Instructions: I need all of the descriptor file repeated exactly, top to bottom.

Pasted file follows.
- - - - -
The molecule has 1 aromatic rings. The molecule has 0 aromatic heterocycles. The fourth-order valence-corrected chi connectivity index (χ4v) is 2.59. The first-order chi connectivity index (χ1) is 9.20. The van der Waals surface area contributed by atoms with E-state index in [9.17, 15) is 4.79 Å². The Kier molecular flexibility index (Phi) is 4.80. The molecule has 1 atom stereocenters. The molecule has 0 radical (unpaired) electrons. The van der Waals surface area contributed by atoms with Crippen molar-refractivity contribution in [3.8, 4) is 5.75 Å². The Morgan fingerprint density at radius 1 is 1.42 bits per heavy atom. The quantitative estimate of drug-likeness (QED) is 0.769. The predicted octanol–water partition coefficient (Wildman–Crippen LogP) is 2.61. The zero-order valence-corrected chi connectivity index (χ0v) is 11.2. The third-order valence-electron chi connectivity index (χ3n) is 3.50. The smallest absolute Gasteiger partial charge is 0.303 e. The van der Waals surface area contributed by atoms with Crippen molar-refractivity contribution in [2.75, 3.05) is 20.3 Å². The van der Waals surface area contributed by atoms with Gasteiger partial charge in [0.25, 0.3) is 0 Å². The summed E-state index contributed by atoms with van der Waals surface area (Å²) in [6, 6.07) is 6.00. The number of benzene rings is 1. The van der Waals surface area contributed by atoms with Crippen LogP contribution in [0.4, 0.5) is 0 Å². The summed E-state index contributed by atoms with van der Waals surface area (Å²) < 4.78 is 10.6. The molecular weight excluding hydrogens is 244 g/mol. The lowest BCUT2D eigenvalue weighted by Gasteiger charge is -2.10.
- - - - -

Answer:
The molecule has 1 aromatic rings. The molecule has 0 aromatic heterocycles. The fourth-order valence-corrected chi connectivity index (χ4v) is 2.59. The first-order chi connectivity index (χ1) is 9.20. The van der Waals surface area contributed by atoms with E-state index in [9.17, 15) is 4.79 Å². The Kier molecular flexibility index (Phi) is 4.80. The molecule has 1 atom stereocenters. The molecule has 0 radical (unpaired) electrons. The van der Waals surface area contributed by atoms with Crippen molar-refractivity contribution in [3.8, 4) is 5.75 Å². The Morgan fingerprint density at radius 1 is 1.42 bits per heavy atom. The quantitative estimate of drug-likeness (QED) is 0.769. The predicted octanol–water partition coefficient (Wildman–Crippen LogP) is 2.61. The zero-order valence-corrected chi connectivity index (χ0v) is 11.2. The third-order valence-electron chi connectivity index (χ3n) is 3.50. The smallest absolute Gasteiger partial charge is 0.303 e. The van der Waals surface area contributed by atoms with Crippen molar-refractivity contribution in [2.75, 3.05) is 20.3 Å². The van der Waals surface area contributed by atoms with Gasteiger partial charge in [0.25, 0.3) is 0 Å². The summed E-state index contributed by atoms with van der Waals surface area (Å²) in [6, 6.07) is 6.00. The number of benzene rings is 1. The van der Waals surface area contributed by atoms with Crippen LogP contribution in [0.4, 0.5) is 0 Å². The summed E-state index contributed by atoms with van der Waals surface area (Å²) < 4.78 is 10.6. The molecular weight excluding hydrogens is 244 g/mol. The lowest BCUT2D eigenvalue weighted by Gasteiger charge is -2.10.